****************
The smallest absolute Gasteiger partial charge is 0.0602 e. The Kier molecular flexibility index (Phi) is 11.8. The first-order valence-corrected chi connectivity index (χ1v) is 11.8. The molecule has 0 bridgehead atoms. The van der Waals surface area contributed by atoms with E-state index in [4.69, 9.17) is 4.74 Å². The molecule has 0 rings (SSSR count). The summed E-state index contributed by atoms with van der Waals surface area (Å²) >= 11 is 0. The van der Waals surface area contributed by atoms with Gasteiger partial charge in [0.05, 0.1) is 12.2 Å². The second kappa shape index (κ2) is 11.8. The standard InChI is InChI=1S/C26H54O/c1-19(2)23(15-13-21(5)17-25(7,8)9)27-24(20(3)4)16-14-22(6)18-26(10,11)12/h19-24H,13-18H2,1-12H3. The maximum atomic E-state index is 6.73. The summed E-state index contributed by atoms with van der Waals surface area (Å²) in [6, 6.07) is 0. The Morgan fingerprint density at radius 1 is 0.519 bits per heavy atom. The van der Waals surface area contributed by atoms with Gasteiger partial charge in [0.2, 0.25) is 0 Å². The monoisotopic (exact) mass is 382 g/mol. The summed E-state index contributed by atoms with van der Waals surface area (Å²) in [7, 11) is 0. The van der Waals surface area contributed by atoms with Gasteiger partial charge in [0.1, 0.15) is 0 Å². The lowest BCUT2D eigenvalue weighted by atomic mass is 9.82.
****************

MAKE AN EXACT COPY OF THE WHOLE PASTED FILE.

The smallest absolute Gasteiger partial charge is 0.0602 e. The Kier molecular flexibility index (Phi) is 11.8. The first-order valence-corrected chi connectivity index (χ1v) is 11.8. The molecule has 0 bridgehead atoms. The van der Waals surface area contributed by atoms with E-state index in [4.69, 9.17) is 4.74 Å². The molecule has 0 rings (SSSR count). The summed E-state index contributed by atoms with van der Waals surface area (Å²) >= 11 is 0. The van der Waals surface area contributed by atoms with Gasteiger partial charge in [0.05, 0.1) is 12.2 Å². The second kappa shape index (κ2) is 11.8. The standard InChI is InChI=1S/C26H54O/c1-19(2)23(15-13-21(5)17-25(7,8)9)27-24(20(3)4)16-14-22(6)18-26(10,11)12/h19-24H,13-18H2,1-12H3. The maximum atomic E-state index is 6.73. The summed E-state index contributed by atoms with van der Waals surface area (Å²) in [6, 6.07) is 0. The Morgan fingerprint density at radius 1 is 0.519 bits per heavy atom. The van der Waals surface area contributed by atoms with Gasteiger partial charge in [0.2, 0.25) is 0 Å². The monoisotopic (exact) mass is 382 g/mol. The summed E-state index contributed by atoms with van der Waals surface area (Å²) in [7, 11) is 0. The van der Waals surface area contributed by atoms with Gasteiger partial charge in [0.1, 0.15) is 0 Å². The lowest BCUT2D eigenvalue weighted by atomic mass is 9.82.